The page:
1. Vs. 4 Be different: Peter’s first point to these believers is one that perhaps that were not fully aware of as their trust in Jesus had made them “different” from the way they use to be. In their former sinful nature, they thought nothing of wrecking their lives and bodies in the pursuit of the “lust of the flesh” but now where at one time they were drunkards they were sober, where they once were engaged continually in immoral behavior they were pure. The things they once loved they now hated and the things the once hated they now loved. Such transformation caused their former family and friends to think it “strange” and the Greek word here doesn’t mean something odd or unusual but “something foreign in nature to something else”. If we are going to reach the lost we will need to be recognizably different then the way we were. So much of modern evangelism and the “seeker” movement attempts to be “unrecognizably different to the unregenerate” in an attempt to appeal to their flesh and make “going to churchfun!!! Church has become more about “entertaining the sinners” instead of “equipping the saints”. There is nothing fun about being in a condition that leaves your life in ruins and the church should not be engaged in imitating the tools that have led to the destruction of so many!
  2. Vs. 5 Be patient: Seeing that these former friends and family are now engaged in their persecution Peter’s second exhortation is for these persecuted believers to exercise patience towards the unsaved. Our patience is needed as often we have forgotten that we also were blind to our condition as they now are. They will, if they remain unrepentant, give an account to God who WILL judge them and as long as they still have breathed there remains the possibility of “hope” that they will become followers of Jesus. Our patience ought to be based upon looking into the past and realizing how far we were at one time from the grace and knowledge of Jesus and now we have trusted in only Him. The sinner’s judgment must never be from our hearts towards them no matter how they have mistreated us, our prayer is that they, like us will turn away from sin and towards the Living God!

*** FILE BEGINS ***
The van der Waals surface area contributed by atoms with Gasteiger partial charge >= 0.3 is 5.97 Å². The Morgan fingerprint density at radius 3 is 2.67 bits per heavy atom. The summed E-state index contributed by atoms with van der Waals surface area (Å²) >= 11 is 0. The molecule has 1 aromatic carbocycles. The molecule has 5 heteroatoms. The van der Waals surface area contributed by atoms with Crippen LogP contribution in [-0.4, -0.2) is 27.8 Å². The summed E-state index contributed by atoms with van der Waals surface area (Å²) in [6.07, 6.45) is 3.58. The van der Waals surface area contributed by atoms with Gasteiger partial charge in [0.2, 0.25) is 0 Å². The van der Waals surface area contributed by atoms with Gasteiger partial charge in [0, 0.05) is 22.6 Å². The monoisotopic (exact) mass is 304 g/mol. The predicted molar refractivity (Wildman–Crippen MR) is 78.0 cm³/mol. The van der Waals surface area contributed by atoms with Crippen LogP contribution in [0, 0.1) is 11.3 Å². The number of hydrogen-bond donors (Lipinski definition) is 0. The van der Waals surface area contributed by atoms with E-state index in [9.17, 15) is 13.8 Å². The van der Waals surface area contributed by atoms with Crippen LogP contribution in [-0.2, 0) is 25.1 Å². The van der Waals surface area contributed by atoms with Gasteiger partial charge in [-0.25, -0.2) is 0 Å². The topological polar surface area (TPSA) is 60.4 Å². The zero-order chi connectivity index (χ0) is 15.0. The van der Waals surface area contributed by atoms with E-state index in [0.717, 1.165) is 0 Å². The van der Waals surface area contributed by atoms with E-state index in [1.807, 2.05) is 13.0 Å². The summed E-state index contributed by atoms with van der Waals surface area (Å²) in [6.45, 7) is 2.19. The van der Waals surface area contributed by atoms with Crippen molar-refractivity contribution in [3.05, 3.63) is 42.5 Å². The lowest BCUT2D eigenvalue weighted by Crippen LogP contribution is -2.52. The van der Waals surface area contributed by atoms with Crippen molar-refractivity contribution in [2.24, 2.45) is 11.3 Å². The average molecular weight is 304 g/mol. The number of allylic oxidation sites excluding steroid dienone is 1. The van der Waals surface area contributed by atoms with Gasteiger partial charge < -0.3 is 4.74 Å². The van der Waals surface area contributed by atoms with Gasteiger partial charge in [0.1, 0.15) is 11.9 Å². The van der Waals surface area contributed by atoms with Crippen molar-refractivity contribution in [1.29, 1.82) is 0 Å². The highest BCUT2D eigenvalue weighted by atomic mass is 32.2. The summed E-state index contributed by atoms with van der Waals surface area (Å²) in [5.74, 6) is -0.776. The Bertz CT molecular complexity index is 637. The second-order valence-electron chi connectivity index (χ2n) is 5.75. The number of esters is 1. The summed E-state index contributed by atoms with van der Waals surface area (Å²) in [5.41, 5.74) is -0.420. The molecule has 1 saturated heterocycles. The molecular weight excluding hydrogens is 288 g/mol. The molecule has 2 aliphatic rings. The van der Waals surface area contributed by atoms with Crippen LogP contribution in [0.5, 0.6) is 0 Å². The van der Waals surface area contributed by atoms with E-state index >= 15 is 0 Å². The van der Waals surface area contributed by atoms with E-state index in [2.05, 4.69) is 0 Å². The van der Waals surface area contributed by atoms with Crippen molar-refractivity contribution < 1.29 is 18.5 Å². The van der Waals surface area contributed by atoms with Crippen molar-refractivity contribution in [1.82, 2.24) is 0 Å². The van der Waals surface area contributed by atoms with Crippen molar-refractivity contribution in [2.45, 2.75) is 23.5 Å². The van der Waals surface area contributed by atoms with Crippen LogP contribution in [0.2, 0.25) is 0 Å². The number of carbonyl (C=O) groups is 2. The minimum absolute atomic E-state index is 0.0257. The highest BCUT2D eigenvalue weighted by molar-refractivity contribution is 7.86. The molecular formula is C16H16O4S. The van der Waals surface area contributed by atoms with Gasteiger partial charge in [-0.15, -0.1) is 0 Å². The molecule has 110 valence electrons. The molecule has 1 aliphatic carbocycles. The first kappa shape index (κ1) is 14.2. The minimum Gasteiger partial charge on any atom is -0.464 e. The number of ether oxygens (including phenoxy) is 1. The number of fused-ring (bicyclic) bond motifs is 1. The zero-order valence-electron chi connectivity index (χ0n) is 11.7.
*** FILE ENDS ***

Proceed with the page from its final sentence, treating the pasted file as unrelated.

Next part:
3. Vs. 6 Be bold: This is a difficult passage for some, but the context is the believer’s suffering persecution for doing good in the will of God. The “those who are dead” cannot mean those who have died physically as the gospel is only preached to the physically alive as there is no possibility of salvation after a person has died apart from Jesus according to Hebrews 9:27. In this case the Greek makes it clear that the gospel had been preached to non-Christians who had become believers and then died being judged by non-Christians on earth and persecuted but in heaven they had been made alive in the spirit. We can be bold for two reasons:
  4. Because there is nothing the world can do to us even in their persecution as God will reward us for being bold in God’s love and truth towards others.
  5. Because just like us you can never know the potential of the message of our boldness may have upon a sole who was lost, and we have no other better example than our own sole!
  1. Vs. 7 Excited about our exit (Glorification)

Vs. 7 The third area that we should be spending the rest of our time with is our “Glorification”. The first century believers were to live expectant lives and anticipating the return of Jesus in their lifetimes but the fact that Jesus hadn’t come back yet and they were being severely persecuted for their faith didn’t invalidate God’s promises. The question that Peter now addresses is what does live “expectant lives” of the soon return of Jesus look like? Peter gives his readers two primary things it should produce in their hearts: